Corporate welfare: the social role of business for a new inclusive dimension

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6 octobre 2021

Covid has reshaped our habits and even the country’s businesses have also adapted their working methods and corporate welfare activities to new needs and new perspectives on life. This change of direction has been observed at both national and European level (Green Paper on Demographic Ageing) with social welfare initiatives looking at the Silver Economy, the Gender Gap and Women Empowerment with a new awareness so as to create value, not only internally, but also and above all towards the community and stakeholders.


According to recent studies, SMEs played a supportive, helpful social role during the harshest phase of the pandemic. In the light of the ongoing economic recovery in Italy, their role is decisive for the country’s recovery, thanks to the welfare strategies they have made available to young people, women, the elderly, families and urban communities generally, and because they support the guidelines of the NRP through their policies.

The studies conducted (Generali Welfare Index) highlight that, in order to deal with the pandemic, companies implemented numerous corporate welfare initiatives that supported workers. SMEs acted in health (medical services and new health insurance), work-life balance (more flexible hours and help for the family), support for workers and families and children’s schooling and the National Health System and research, through contributions and donations.

SMEs have therefore taken on the role of a social partner, not only of an economic nature, but also promoting general welfare in their contact with their communities and their close relationships to workers and their families.


The consulting initiative promoted by the EU aims to stimulate a public debate on the effects of ageing populations in European society in order to record the issues involved and take advantage of the right opportunities.

The demographic structure of the EU has changed dramatically in recent years and this trend will continue to show its effects in the future. To accompany the changes taking place, the Community and national institutions will have to equip themselves with new social and economic instruments to manage and support the ageing of the population which, according to European estimates, will see the average age reach 49 years – five years more than the current figures – by 2070.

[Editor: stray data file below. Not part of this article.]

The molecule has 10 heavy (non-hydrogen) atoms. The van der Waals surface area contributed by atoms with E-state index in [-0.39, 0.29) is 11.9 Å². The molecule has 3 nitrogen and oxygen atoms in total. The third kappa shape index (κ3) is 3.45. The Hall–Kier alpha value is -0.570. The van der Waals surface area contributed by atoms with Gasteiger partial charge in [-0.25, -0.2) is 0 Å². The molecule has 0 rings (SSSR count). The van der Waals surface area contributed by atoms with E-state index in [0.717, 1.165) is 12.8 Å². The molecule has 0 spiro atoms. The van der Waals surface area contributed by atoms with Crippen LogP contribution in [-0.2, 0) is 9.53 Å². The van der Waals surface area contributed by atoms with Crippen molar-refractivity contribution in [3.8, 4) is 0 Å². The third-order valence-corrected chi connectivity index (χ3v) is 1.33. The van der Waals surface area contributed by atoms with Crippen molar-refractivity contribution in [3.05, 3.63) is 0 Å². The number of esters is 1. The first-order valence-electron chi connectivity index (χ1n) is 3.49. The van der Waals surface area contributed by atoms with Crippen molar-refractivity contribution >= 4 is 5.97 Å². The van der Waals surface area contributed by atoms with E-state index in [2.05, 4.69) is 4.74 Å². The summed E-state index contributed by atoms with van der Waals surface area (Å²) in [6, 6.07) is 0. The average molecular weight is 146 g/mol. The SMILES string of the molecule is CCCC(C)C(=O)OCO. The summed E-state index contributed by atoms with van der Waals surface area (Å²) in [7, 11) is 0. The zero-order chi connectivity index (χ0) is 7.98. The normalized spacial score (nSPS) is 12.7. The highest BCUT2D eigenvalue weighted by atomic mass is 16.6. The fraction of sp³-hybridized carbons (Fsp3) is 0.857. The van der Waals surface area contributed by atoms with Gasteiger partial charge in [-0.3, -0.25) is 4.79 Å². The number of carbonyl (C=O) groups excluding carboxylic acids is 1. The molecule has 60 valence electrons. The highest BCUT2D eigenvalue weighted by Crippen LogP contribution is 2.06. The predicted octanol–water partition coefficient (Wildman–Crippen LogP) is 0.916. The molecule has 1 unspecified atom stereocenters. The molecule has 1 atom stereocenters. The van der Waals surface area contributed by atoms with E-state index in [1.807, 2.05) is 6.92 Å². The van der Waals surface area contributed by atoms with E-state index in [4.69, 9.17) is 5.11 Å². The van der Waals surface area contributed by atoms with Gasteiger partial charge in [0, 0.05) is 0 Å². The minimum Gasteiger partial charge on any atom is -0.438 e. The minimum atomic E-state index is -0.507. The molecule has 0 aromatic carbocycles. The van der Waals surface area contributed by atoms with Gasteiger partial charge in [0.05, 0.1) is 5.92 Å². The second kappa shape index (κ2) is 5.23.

Ageing therefore has an impact both on economic society and on the creation of new opportunities for employment and the promotion of social equity. It is precisely this dual direction that the EU analyses by looking at ageing throughout a person’s life cycle. With this aim in mind, there is no doubt that we need to rethink this process in a progressive way, seeking a virtuous compromise between the sustainability of welfare systems (pensions, health and assistance) and intergenerational solidarity between young and old.


The Tendercapital-Censis Silver Economy Observatory presented last June focuses on the active longevity of the elderly during the most critical phase of the pandemic and the picture that emerged showed how those over 65 are ready to play leading roles in Italy’s society and economy.

In the relationship of “intergenerational solidarity between young and old”, as highlighted by the European Green Paper, what emerges clearly from the Censis Report is the generational fracture that the lockdown has made manifest. For 54.3% of young people, in fact, too many public resources are spent on the elderly, compared to 35% last year, while for 74.1% there are too many elderly people in positions of power, from the economy, society, including the media.

The Report, however, also shows how the Silver Generation has been decisive in sustaining the family economically, so much so that the Observatory underlines the role of the elderly, defined as “cash dispensers for children and grandchildren”, and also highlights how they are the segment of society that has responded best to Covid restrictions. Among other things, the Silver Generation wants to invest in Italy’s recovery by stimulating domestic demand and injecting liquidity into the system for their own well-being and their lives. They want, therefore, to be active players in the future of the country and contribute to its growth. It is therefore indispensable that national and European economic policies look at seniors as an active resource, to be involved and stimulated in the decision-making processes for the growth of the new social welfare.

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